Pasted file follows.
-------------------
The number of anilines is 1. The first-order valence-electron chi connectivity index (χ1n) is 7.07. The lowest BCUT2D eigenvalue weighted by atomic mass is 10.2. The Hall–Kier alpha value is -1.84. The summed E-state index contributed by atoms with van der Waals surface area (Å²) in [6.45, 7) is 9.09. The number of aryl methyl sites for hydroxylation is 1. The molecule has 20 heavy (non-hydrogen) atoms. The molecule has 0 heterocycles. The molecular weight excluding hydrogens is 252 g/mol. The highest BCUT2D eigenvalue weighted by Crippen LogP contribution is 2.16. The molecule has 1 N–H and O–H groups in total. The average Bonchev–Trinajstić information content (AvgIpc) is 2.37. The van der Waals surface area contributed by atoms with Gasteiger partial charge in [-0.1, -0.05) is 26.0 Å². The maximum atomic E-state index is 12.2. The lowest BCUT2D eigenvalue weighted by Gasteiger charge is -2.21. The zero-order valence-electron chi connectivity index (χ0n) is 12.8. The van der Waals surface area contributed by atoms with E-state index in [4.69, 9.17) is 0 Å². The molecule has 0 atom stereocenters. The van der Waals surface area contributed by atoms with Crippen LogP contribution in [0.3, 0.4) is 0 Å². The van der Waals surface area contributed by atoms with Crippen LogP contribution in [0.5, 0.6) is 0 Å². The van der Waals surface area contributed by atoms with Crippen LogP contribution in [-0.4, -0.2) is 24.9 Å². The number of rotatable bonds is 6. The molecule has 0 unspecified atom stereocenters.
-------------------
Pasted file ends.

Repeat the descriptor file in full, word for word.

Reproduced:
The number of anilines is 1. The first-order valence-electron chi connectivity index (χ1n) is 7.07. The lowest BCUT2D eigenvalue weighted by atomic mass is 10.2. The Hall–Kier alpha value is -1.84. The summed E-state index contributed by atoms with van der Waals surface area (Å²) in [6.45, 7) is 9.09. The number of aryl methyl sites for hydroxylation is 1. The molecule has 20 heavy (non-hydrogen) atoms. The molecule has 0 heterocycles. The molecular weight excluding hydrogens is 252 g/mol. The highest BCUT2D eigenvalue weighted by Crippen LogP contribution is 2.16. The molecule has 1 N–H and O–H groups in total. The average Bonchev–Trinajstić information content (AvgIpc) is 2.37. The van der Waals surface area contributed by atoms with Gasteiger partial charge in [-0.1, -0.05) is 26.0 Å². The maximum atomic E-state index is 12.2. The lowest BCUT2D eigenvalue weighted by Gasteiger charge is -2.21. The zero-order valence-electron chi connectivity index (χ0n) is 12.8. The van der Waals surface area contributed by atoms with E-state index in [4.69, 9.17) is 0 Å². The molecule has 0 atom stereocenters. The van der Waals surface area contributed by atoms with Crippen LogP contribution in [0.3, 0.4) is 0 Å². The van der Waals surface area contributed by atoms with Crippen LogP contribution in [0.5, 0.6) is 0 Å². The van der Waals surface area contributed by atoms with Crippen LogP contribution in [-0.4, -0.2) is 24.9 Å². The number of rotatable bonds is 6. The molecule has 0 unspecified atom stereocenters.